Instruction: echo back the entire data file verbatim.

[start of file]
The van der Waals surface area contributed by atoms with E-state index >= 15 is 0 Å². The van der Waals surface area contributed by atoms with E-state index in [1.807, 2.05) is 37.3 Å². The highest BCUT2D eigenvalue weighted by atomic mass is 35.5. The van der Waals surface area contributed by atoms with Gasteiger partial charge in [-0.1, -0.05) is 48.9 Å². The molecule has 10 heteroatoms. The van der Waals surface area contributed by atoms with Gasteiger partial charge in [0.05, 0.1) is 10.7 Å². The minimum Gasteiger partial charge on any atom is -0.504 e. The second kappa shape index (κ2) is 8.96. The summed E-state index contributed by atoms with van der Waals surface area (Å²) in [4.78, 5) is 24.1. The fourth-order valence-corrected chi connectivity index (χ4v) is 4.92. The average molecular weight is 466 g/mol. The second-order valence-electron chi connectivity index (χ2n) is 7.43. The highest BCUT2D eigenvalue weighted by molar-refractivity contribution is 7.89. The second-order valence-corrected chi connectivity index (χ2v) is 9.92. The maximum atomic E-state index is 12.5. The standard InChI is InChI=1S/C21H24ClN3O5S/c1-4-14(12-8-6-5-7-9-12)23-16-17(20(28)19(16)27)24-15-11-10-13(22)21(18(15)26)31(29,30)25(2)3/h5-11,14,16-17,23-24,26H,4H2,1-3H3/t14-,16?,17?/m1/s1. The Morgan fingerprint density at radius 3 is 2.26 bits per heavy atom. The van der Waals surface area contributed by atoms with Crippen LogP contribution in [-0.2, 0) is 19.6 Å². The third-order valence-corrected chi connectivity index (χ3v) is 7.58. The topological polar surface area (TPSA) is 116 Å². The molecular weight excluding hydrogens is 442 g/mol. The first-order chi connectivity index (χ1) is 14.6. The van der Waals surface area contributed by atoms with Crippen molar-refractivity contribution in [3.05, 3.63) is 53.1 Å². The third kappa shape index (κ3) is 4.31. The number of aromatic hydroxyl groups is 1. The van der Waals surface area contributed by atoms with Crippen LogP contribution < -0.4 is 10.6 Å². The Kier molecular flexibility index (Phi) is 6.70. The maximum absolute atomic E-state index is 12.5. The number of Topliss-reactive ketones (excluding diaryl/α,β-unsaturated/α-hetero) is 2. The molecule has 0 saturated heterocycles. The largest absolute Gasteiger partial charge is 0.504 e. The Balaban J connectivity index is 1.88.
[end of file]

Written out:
The van der Waals surface area contributed by atoms with E-state index >= 15 is 0 Å². The van der Waals surface area contributed by atoms with E-state index in [1.807, 2.05) is 37.3 Å². The highest BCUT2D eigenvalue weighted by atomic mass is 35.5. The van der Waals surface area contributed by atoms with Gasteiger partial charge in [-0.1, -0.05) is 48.9 Å². The molecule has 10 heteroatoms. The van der Waals surface area contributed by atoms with Gasteiger partial charge in [0.05, 0.1) is 10.7 Å². The minimum Gasteiger partial charge on any atom is -0.504 e. The second kappa shape index (κ2) is 8.96. The summed E-state index contributed by atoms with van der Waals surface area (Å²) in [4.78, 5) is 24.1. The fourth-order valence-corrected chi connectivity index (χ4v) is 4.92. The average molecular weight is 466 g/mol. The second-order valence-electron chi connectivity index (χ2n) is 7.43. The highest BCUT2D eigenvalue weighted by molar-refractivity contribution is 7.89. The second-order valence-corrected chi connectivity index (χ2v) is 9.92. The maximum atomic E-state index is 12.5. The standard InChI is InChI=1S/C21H24ClN3O5S/c1-4-14(12-8-6-5-7-9-12)23-16-17(20(28)19(16)27)24-15-11-10-13(22)21(18(15)26)31(29,30)25(2)3/h5-11,14,16-17,23-24,26H,4H2,1-3H3/t14-,16?,17?/m1/s1. The Morgan fingerprint density at radius 3 is 2.26 bits per heavy atom. The van der Waals surface area contributed by atoms with Crippen LogP contribution in [-0.2, 0) is 19.6 Å². The third-order valence-corrected chi connectivity index (χ3v) is 7.58. The topological polar surface area (TPSA) is 116 Å². The molecular weight excluding hydrogens is 442 g/mol. The first-order chi connectivity index (χ1) is 14.6. The van der Waals surface area contributed by atoms with Crippen molar-refractivity contribution in [3.05, 3.63) is 53.1 Å². The third kappa shape index (κ3) is 4.31. The number of aromatic hydroxyl groups is 1. The van der Waals surface area contributed by atoms with Crippen LogP contribution < -0.4 is 10.6 Å². The Kier molecular flexibility index (Phi) is 6.70. The maximum absolute atomic E-state index is 12.5. The number of Topliss-reactive ketones (excluding diaryl/α,β-unsaturated/α-hetero) is 2. The molecule has 0 saturated heterocycles. The largest absolute Gasteiger partial charge is 0.504 e. The Balaban J connectivity index is 1.88.